Left Behind Media Matters for America 2
E X E C U T I V E S U M M A R Y
It would surprise few people, conservative or progressive, to learn that coverage of the intersection of religion and politics tends to oversimplify both. If thisoversimplification occurred to the benefit or detriment of neither side of the politicaldivide, then the weaknesses in coverage of religion would be of only academicinterest. But as this study documents, coverage of religion not only overrepresentssome voices and underrepresents others, it does so in a way that is consistentlyadvantageous to conservatives.As in many areas, the decisions journalists make when deciding which voices toinclude in their stories have serious consequences. What is the picture of religiousopinion? Who is a religious leader? Whose views represent important groups of believers? Every time a journalist writes a story, he or she answers these questionsby deciding whom to quote and how to characterize their views.
Religion is often depicted in the news media as a politically divisive force, with twosides roughly paralleling the broader political divide: On one side are culturalconservatives who ground their political values in religious beliefs; and on the otherside are secular liberals, who have opted out of debates that center on religion-basedvalues. The truth, however is far different: close to 90 percent of Americans todayself-identify as religious, while only 22 percent belong to traditionalist sects.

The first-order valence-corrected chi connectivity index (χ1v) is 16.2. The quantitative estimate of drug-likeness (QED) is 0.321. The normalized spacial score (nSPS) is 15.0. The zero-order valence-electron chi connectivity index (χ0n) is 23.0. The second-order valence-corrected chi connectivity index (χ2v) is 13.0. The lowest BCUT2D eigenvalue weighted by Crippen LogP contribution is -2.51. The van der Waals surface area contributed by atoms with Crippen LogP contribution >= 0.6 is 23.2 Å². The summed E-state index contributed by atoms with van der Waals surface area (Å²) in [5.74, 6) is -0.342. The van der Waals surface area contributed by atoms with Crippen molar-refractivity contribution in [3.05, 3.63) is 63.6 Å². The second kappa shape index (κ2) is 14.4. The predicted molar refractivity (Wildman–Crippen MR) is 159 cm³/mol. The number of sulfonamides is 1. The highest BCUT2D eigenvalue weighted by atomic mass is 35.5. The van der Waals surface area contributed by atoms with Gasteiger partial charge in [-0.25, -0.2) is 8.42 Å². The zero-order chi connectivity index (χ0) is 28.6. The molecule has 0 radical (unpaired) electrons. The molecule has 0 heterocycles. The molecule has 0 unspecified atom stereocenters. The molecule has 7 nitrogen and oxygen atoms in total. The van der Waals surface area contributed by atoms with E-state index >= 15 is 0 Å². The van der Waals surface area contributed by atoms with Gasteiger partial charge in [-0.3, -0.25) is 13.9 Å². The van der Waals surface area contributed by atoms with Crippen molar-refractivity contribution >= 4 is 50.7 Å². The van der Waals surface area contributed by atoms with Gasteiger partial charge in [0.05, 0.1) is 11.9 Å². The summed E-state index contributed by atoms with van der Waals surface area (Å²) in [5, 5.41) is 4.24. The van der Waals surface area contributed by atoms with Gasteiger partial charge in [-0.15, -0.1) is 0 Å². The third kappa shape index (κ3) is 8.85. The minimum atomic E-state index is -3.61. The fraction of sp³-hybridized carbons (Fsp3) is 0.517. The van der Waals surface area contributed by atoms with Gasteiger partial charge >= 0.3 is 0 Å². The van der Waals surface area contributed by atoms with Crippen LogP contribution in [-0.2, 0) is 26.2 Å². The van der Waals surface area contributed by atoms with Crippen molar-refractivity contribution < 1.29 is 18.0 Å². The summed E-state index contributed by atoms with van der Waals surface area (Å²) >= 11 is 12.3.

Yet inthe cultural war depicted by news media as existing across religious lines, centristand progressive voices are marginalized or absent altogether.
In order to begin to assess how the news media paint the picture of religion inAmerica today, this study measured the extent to which religious leaders, bothconservative and progressive, are quoted, mentioned, and interviewed in the newsmedia.Among the study’s key findings:
Combining newspapers and television, conservative religious leaders werequoted, mentioned, or interviewed in news stories
2.8 times as often
aswere progressive religious leaders.
On television news -- the three major television networks, the three majorcable new channels, and PBS -- conservative religious leaders were quoted,mentioned, or interviewed
almost 3.8 times as often
In major newspapers, conservative religious leaders were quoted, mentioned,or interviewed
2.7 times as often
as progressive leaders.Despite the fact most religious Americans are moderate or progressive, in the newsmedia it is overwhelmingly conservative leaders who are presented as the voice of religion. This represents a particularly meaningful distortion since progressivereligious leaders tend to focus on different issues and offer an entirely differentperspective than their conservative counterparts.